The Heil Fin Microphone - Is Heading Booth Junkieward!The last nugget that should showcase my interest in Mike in general is one I can’t wait to share a follow up article about. Mike’s listing of microphones he’s put to the test and in digital voice-capturing battle is missing a KEY element. A shiny weapon that I myself have had as a sidearm in all of my studios for the last 12 years poised in all battles for podcasting and voiceover conquest. An always available tool that turns heads, collects bright sound and ushers in reviews, education and perspectives of all kinds. The Heil Fin microphone – is in-bound to Mike in the friendly East-coast-based confines as we speak for yet another engaging focus online. I. Can’t. Wait. It’s almost as if I am – addicted – to what he’s going to say? Where’d I put that mishapen’d spoon and rubber tube?

Turning to the digital pages that comprise YouTube.Com content today is a ROUGH road, but for those of us who like gear, let me confirm one thing: If you’re looking or detail about audio, in particular microphone-captured audio, by a guy named DelGaudio, with fun, engaging attitude that makes you send gear host-ward, then I have the PERFECT subscription to feed the poison stream of GEAR ADDICTION, and it’s right over here – you know the Booth – with the Junkie in it.

Tell him that Mike Wilkerson sentcha’.

Booth Junkie on YouTube
Mike DelGaudio – Voice Actor Website

Create Easy 301 Redirects Using the Yoast SEO Plugin

Yoast LogoSometimes, you may need an easy way to create a URL on your podcast site that automatically forwards to another location. For example, instead of simply asking your listeners to visit your iTunes listing by searching for your show inside of iTunes, you could simply tell them to go to ( being replaced by your own URL, of course) instead. You can achieve this by setting up a 301 redirect on your website. The redirect will automatically tell a web browser to go from your specially crafted URL to wherever you’ve sent the redirect.

301’s are usually added to your website’s htaccess file, depending on what type of software your site is running. I use WordPress for all of my podcast sites, and all WordPress installations include their own htaccess files.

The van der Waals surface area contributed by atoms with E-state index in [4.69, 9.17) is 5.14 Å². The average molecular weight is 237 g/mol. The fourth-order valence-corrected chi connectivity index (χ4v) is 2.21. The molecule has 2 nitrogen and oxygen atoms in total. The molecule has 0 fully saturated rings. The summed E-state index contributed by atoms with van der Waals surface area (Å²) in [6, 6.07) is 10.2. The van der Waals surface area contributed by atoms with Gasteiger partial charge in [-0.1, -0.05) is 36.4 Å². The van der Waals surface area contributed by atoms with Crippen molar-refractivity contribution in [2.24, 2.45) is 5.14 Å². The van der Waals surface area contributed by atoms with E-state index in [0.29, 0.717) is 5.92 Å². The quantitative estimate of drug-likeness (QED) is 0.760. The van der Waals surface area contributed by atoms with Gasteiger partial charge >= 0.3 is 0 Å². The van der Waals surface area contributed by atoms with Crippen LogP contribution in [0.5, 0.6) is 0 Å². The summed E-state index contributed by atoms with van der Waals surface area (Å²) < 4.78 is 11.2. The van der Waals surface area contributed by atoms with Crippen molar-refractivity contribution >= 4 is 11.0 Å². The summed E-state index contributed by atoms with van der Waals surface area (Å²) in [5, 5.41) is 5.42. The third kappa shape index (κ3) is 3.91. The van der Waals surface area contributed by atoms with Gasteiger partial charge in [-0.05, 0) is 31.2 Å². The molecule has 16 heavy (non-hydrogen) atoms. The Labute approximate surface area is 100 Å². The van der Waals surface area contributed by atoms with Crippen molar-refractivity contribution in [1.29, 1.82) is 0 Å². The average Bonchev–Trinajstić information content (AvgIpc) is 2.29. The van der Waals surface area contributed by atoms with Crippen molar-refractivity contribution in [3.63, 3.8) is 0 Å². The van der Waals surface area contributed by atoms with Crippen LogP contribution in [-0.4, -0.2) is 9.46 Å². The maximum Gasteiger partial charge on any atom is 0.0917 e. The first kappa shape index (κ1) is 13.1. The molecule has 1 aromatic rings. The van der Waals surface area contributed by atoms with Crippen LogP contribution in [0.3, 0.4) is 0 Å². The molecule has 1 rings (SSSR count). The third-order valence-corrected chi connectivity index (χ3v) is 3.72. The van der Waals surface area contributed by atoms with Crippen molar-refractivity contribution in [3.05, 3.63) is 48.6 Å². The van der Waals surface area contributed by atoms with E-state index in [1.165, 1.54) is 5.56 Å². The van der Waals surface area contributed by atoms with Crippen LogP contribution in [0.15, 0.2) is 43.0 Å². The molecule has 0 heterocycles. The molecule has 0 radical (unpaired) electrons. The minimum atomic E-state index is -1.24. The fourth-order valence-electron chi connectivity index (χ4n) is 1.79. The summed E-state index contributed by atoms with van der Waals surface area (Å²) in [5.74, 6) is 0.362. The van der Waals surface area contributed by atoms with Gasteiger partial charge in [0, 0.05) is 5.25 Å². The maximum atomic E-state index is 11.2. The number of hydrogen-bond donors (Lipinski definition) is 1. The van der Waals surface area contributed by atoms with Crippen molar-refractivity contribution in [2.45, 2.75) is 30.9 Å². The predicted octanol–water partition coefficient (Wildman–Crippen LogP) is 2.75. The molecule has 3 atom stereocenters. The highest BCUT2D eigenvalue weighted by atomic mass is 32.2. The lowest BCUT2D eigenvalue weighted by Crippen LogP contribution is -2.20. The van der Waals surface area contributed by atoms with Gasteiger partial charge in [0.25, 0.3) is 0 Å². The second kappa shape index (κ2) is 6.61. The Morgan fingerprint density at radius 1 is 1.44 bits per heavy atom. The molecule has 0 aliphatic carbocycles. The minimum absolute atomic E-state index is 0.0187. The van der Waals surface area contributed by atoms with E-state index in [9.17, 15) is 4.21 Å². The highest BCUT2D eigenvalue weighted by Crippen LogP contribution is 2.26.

Htaccess files may be difficult to find with typical FTP clients. You may need to alter a client’s view settings or you may need to access your server’s control panel to get to the htaccess file. This may be annoying, but it’s actually a good thing as you can do some serious damage to your site if you were to accidentally delete or damage the htaccess file. But you can easily gain access to your site’s htaccess file by using the free Yoast WordPress SEO Plugin.

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How To Remove An Episode From Blubrry Podcast Stats

Blubrry LogoI recently relaunched a podcast that had been dormant for a few years. All of the old shows had been taken offline quite some time ago, and instead of bringing hose episodes back, I decided to do a full reboot, starting over at episode one. I had used Blubrry stats with this show before and wanted to do so again. But when I logged into my Blubrry account, I noticed that these old shows were still being tracked by the stats system, even tho they were no longer online. (I’m guessing this was caused by external sites that had cached the media URL’s, and that most of the hits came from bots pinging those sites.) I wanted to get an accurate count of only the new shows, so I needed to remove all of the old shows from the system. Here’s how I did it. (Hat tip to the Blubrry forum for pointing me in the right direction.)

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Bossjock Demonstrates “Frankenskype” For Mobile Podcasting

Bossjock LogoBossjock Studio, developers of the popular Bossjock podcast-production app for iOS have released a demo of a mobile podcast production setup they call “Frankenskype.”

There are two topics of discussion that come up frequently on podcasting-centric forums: 1.) How to record Skype calls. 2.) How to produce mobile recordings. It looks like Bossjock  tried to solve both of these problems by bringing Frankenskype to life. To elaborate, Frankenskype isn’t a product so much as it’s a technique for using battery-powered mobile gear to record both ends of a Skype call into the Bossjock app.

The demo uses an iPhone, an iPad  and the 9-volt powered ART USB Dual Pre along with an Apple iPad Camera Connection Kit. Frankenskype breaks down like this: